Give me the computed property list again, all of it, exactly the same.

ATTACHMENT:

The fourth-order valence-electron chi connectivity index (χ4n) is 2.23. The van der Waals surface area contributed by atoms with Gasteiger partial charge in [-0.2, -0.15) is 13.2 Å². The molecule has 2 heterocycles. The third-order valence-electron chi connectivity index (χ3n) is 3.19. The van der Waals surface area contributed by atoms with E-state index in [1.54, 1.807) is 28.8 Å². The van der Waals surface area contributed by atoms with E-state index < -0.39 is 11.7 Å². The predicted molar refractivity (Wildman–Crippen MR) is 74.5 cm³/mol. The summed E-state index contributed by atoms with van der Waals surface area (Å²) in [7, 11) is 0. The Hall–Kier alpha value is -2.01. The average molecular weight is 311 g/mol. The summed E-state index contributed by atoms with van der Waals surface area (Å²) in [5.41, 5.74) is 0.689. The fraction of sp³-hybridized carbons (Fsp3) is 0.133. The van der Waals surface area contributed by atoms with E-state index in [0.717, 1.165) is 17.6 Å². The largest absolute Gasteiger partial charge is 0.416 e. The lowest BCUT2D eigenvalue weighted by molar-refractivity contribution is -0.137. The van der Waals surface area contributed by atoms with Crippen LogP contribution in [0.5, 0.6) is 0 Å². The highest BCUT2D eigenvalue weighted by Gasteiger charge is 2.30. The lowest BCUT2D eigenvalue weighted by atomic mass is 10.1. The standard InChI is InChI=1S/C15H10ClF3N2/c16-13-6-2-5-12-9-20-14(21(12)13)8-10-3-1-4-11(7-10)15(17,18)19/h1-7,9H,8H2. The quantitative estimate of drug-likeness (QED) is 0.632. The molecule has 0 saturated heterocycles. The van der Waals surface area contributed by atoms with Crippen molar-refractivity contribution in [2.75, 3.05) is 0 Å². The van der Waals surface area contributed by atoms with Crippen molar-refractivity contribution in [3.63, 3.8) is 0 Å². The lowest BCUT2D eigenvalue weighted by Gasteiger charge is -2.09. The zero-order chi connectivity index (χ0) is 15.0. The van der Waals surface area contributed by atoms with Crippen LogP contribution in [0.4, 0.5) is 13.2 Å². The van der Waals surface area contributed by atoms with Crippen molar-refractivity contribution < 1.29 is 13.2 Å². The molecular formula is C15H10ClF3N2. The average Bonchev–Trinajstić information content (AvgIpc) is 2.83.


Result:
The fourth-order valence-electron chi connectivity index (χ4n) is 2.23. The van der Waals surface area contributed by atoms with Gasteiger partial charge in [-0.2, -0.15) is 13.2 Å². The molecule has 2 heterocycles. The third-order valence-electron chi connectivity index (χ3n) is 3.19. The van der Waals surface area contributed by atoms with E-state index in [1.54, 1.807) is 28.8 Å². The van der Waals surface area contributed by atoms with E-state index < -0.39 is 11.7 Å². The predicted molar refractivity (Wildman–Crippen MR) is 74.5 cm³/mol. The summed E-state index contributed by atoms with van der Waals surface area (Å²) in [7, 11) is 0. The Hall–Kier alpha value is -2.01. The average molecular weight is 311 g/mol. The summed E-state index contributed by atoms with van der Waals surface area (Å²) in [5.41, 5.74) is 0.689. The fraction of sp³-hybridized carbons (Fsp3) is 0.133. The van der Waals surface area contributed by atoms with E-state index in [0.717, 1.165) is 17.6 Å². The largest absolute Gasteiger partial charge is 0.416 e. The lowest BCUT2D eigenvalue weighted by molar-refractivity contribution is -0.137. The van der Waals surface area contributed by atoms with Crippen LogP contribution in [0.5, 0.6) is 0 Å². The highest BCUT2D eigenvalue weighted by Gasteiger charge is 2.30. The lowest BCUT2D eigenvalue weighted by atomic mass is 10.1. The standard InChI is InChI=1S/C15H10ClF3N2/c16-13-6-2-5-12-9-20-14(21(12)13)8-10-3-1-4-11(7-10)15(17,18)19/h1-7,9H,8H2. The quantitative estimate of drug-likeness (QED) is 0.632. The molecule has 0 saturated heterocycles. The van der Waals surface area contributed by atoms with Crippen molar-refractivity contribution in [2.75, 3.05) is 0 Å². The van der Waals surface area contributed by atoms with Crippen molar-refractivity contribution in [3.63, 3.8) is 0 Å². The lowest BCUT2D eigenvalue weighted by Gasteiger charge is -2.09. The zero-order chi connectivity index (χ0) is 15.0. The van der Waals surface area contributed by atoms with Crippen LogP contribution in [0.4, 0.5) is 13.2 Å². The van der Waals surface area contributed by atoms with Crippen molar-refractivity contribution < 1.29 is 13.2 Å². The molecular formula is C15H10ClF3N2. The average Bonchev–Trinajstić information content (AvgIpc) is 2.83.